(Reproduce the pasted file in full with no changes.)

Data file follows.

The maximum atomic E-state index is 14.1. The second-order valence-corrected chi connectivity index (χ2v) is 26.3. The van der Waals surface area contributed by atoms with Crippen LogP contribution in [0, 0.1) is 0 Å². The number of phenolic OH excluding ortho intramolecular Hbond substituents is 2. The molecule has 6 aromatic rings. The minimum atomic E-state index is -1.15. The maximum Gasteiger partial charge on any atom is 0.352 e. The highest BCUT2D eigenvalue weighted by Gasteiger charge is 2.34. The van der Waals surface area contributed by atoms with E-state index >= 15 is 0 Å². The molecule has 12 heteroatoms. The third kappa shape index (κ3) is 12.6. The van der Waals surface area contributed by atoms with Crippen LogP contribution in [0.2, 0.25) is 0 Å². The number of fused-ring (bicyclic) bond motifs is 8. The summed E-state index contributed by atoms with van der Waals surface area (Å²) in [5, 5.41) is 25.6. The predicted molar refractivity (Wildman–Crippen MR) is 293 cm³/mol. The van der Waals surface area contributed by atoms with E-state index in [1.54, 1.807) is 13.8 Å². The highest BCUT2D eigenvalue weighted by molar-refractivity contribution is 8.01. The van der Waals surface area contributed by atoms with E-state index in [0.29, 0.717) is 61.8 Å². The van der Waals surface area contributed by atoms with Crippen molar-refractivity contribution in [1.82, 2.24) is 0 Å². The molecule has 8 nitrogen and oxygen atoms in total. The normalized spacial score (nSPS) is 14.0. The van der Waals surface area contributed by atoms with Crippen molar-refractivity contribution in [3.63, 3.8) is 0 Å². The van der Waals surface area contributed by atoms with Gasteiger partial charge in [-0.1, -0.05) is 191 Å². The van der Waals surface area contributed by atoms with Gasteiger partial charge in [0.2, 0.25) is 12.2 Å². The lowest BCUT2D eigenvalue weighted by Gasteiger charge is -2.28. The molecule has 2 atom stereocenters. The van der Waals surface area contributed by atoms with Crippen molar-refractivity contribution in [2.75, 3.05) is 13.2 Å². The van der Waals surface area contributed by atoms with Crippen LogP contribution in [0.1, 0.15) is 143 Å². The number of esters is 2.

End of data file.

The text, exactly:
The maximum atomic E-state index is 14.1. The second-order valence-corrected chi connectivity index (χ2v) is 26.3. The van der Waals surface area contributed by atoms with Crippen LogP contribution in [0, 0.1) is 0 Å². The number of phenolic OH excluding ortho intramolecular Hbond substituents is 2. The molecule has 6 aromatic rings. The minimum atomic E-state index is -1.15. The maximum Gasteiger partial charge on any atom is 0.352 e. The highest BCUT2D eigenvalue weighted by Gasteiger charge is 2.34. The van der Waals surface area contributed by atoms with E-state index >= 15 is 0 Å². The molecule has 12 heteroatoms. The third kappa shape index (κ3) is 12.6. The van der Waals surface area contributed by atoms with Crippen LogP contribution in [0.2, 0.25) is 0 Å². The number of fused-ring (bicyclic) bond motifs is 8. The summed E-state index contributed by atoms with van der Waals surface area (Å²) in [5, 5.41) is 25.6. The predicted molar refractivity (Wildman–Crippen MR) is 293 cm³/mol. The van der Waals surface area contributed by atoms with E-state index in [1.54, 1.807) is 13.8 Å². The highest BCUT2D eigenvalue weighted by molar-refractivity contribution is 8.01. The van der Waals surface area contributed by atoms with E-state index in [0.29, 0.717) is 61.8 Å². The van der Waals surface area contributed by atoms with Crippen molar-refractivity contribution in [1.82, 2.24) is 0 Å². The molecule has 8 nitrogen and oxygen atoms in total. The normalized spacial score (nSPS) is 14.0. The van der Waals surface area contributed by atoms with Crippen molar-refractivity contribution in [3.63, 3.8) is 0 Å². The van der Waals surface area contributed by atoms with Gasteiger partial charge in [-0.1, -0.05) is 191 Å². The van der Waals surface area contributed by atoms with Gasteiger partial charge in [0.2, 0.25) is 12.2 Å². The lowest BCUT2D eigenvalue weighted by Gasteiger charge is -2.28. The molecule has 2 atom stereocenters. The van der Waals surface area contributed by atoms with Crippen molar-refractivity contribution in [2.75, 3.05) is 13.2 Å². The van der Waals surface area contributed by atoms with Crippen LogP contribution in [0.1, 0.15) is 143 Å². The number of esters is 2.